A Brief History of My Labor

Putting up hay - Library of Congress
At work, I often talk about other jobs I've had over the years. At some point, someone asked me to name every job I've ever had. So here goes.

Some of these I didn't get paid in cash for - sometimes it was work study for college, or a trade where my work was loaned out so my employer could get something in return.  I didn't include volunteer work -- EMT is not listed.

Some of these jobs I worked concurrently - for example, all through college I had at least three jobs at any one time. After graduation I was working for one newspaper and two radio stations at the same time. I only got paid for one of the radio gigs, my services for the other radio station was a "trade" for free advertising for the newspaper.

I started working at 12 years old in my mother's restaurant -- peeling potatoes and mixing waffle and pancake batter and bucking hay bales in the summer. Working every weekend for my mom probably kept me out of a lot of trouble growing up -- but it is also the reason I never got into hunting or fishing.

My dad always emphasized the importance of "gainful employment" when I was a kid. My family is full of workers - dad worked his way through college -- and is still working at 78. For years everyone in my family had at least a second job on the side.

So I've worked hard to have a job -- some sort of job -- ever since. The only year I've ever been without work was when I laid myself off from the top Tidepool job and went to nursing school full time.

Nursing school was worth it. Out of all these jobs, I've really only had union representation in the healthcare jobs of the last ten years. Not surprisingly, those are the jobs that have not only paid the best, but had the best benefits by a mile.

Here's my list in no particular order:
  1. Hay loader
  2. general farm labor (pulling fence posts, building fences, cattle droving)
  3. dishwasher
  4. bus boy
  5. cook
  6. restaurant night manager
  7. zebra/llama (animal) feeder
  8. radio station receptionist
  9. radio DJ
  10. radio news reporter
  11. radio jingle creator
  12. taco bender (Taco Time)
  13. weatherization training manual writer
  14. counseling psychology department receptionist
  15. classified Adverrtising secretary
  16. news reporter (crime, politics, education, science, environment)
  17. columnist -- for several newspapers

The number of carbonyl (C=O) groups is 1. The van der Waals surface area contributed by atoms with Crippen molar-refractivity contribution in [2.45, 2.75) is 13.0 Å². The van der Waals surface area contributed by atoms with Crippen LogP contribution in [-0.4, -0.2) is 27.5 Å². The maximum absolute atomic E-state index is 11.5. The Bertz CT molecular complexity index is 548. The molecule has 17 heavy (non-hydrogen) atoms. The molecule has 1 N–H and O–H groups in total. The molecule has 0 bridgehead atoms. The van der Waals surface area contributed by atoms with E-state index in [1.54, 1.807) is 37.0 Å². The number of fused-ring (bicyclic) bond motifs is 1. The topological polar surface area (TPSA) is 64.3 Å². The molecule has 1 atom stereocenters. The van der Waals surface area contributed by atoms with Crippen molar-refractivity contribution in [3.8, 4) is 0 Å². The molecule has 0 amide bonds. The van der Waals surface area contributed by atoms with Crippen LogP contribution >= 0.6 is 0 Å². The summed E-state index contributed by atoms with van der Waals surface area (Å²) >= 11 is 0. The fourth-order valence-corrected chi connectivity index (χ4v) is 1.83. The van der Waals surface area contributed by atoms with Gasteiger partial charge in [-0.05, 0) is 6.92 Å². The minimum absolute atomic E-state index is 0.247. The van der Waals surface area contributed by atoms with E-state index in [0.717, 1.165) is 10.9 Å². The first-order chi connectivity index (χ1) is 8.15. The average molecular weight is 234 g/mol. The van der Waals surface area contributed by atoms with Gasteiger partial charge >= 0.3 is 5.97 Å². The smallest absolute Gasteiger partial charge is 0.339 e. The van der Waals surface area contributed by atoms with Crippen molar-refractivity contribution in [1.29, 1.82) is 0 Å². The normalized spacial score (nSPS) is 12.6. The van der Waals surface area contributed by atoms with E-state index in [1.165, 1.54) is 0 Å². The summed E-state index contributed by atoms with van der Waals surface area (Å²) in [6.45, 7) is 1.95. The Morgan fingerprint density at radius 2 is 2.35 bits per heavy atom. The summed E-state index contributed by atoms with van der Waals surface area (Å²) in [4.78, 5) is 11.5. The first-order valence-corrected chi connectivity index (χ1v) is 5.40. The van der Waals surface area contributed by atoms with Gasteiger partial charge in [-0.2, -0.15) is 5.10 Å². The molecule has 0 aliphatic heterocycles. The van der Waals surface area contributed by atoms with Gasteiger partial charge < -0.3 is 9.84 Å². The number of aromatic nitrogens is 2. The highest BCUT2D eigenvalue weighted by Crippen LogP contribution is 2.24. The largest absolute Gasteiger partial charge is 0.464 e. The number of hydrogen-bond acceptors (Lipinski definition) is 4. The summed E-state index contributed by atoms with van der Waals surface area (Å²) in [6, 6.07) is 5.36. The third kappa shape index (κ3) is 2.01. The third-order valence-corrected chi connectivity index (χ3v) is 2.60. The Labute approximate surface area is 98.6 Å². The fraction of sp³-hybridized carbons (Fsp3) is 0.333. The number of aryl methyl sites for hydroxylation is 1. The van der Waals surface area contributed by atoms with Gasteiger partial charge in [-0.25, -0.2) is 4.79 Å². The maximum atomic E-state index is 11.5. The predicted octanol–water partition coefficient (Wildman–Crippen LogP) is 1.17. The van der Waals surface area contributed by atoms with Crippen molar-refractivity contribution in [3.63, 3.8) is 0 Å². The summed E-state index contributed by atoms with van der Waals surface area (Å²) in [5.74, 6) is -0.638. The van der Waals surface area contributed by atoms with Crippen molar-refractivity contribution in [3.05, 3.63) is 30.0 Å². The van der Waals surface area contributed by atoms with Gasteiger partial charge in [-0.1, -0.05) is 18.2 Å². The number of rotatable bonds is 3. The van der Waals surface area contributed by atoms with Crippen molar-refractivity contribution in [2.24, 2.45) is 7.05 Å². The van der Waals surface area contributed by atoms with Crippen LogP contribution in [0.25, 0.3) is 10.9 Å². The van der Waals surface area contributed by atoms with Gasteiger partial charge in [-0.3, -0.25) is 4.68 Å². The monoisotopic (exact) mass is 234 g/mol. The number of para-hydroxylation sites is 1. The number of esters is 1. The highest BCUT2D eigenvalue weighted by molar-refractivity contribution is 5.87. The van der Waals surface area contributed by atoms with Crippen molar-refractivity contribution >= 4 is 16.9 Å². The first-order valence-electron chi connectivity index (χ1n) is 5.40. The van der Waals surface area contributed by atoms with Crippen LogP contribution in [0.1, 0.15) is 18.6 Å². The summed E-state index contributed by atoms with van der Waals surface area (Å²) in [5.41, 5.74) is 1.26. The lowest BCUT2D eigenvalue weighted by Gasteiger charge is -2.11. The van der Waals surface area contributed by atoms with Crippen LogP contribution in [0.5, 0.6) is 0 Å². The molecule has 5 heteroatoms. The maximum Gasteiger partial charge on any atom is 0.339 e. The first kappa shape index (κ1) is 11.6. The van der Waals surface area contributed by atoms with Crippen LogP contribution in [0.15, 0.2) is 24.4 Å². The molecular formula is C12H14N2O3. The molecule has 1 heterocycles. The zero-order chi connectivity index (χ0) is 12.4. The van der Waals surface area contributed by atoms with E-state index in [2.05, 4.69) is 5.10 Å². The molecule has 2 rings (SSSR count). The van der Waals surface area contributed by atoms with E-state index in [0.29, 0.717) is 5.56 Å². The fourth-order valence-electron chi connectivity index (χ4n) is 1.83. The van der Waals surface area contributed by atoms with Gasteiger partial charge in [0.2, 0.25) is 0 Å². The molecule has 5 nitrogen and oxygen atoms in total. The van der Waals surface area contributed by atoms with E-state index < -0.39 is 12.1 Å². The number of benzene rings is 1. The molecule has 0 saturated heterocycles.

18. newspaper photographer (in the days of film and darkrooms)
  19. editorial editor
  20. editor in chief Tidepool News Service
  21. book reviewer
  22. blogger (before the term was coined.)
  23. radio pundit (politics and environment) 
  24. delivery truck driver
  25. Football gameday program distribution manager
  26. Day in the Life educational program director
  27. tractor and handyman for cherry orchard
  28. cherry sorter / brine line 
  29. night warden in adventure hostel - Ireland
  30. rescue boat operator for windsurfing students - Ireland
  31. boat salvage (Alaska)
  32. salmon headbutcher  (Alaska) 
  33. Crisis Prevention  and Intervention instructor
  34. CPR instructor
  35. apartment manager / maintenance 
  36. internet help desk (Mac) 
  37. CNA
  38. Emergency Room Technician
  39. Licensed Practical Nurse
  40. Registered nurse - Charge, Oncology, Emergency room.

Small Town Girls

Last night the girls and I looked up the top songs from the year and week they were born -- I didn't recognize any of the songs or artists.
Meanwhile, 30 years ago today, this song was released. It is still part of the soundtrack to my life. 

By the time we got around to having kids, I'd met and married another small town girl. In fact, one of our first conversations was comparing who went to the smaller high school. I graduated in a class of 18 kids, she had a few more, but not many. 

We had bought an old farm house in the small town where she grew up. The party-pop and hip hop that was topping Billboard in 2001 didn't have any relation to the lives we were living when Lindsay was born. That's not the soundtrack to our lives. 

This still is.

As they get older...

It occurred to me the other day that as our children get older, they are exposed to more risk and you have less control -- which makes you worry more. (Especially if you are an ER Nurse and think in worst case scenarios.) 

At the same time, when they accomplish great things -- when they get back up and dust themselves off -- you are even more proud at what they've done.

a boat passing

hidden currents
churning, water
neverstill yearning to
yearning to,
yearning to,
curling to
cuuuuuuurl water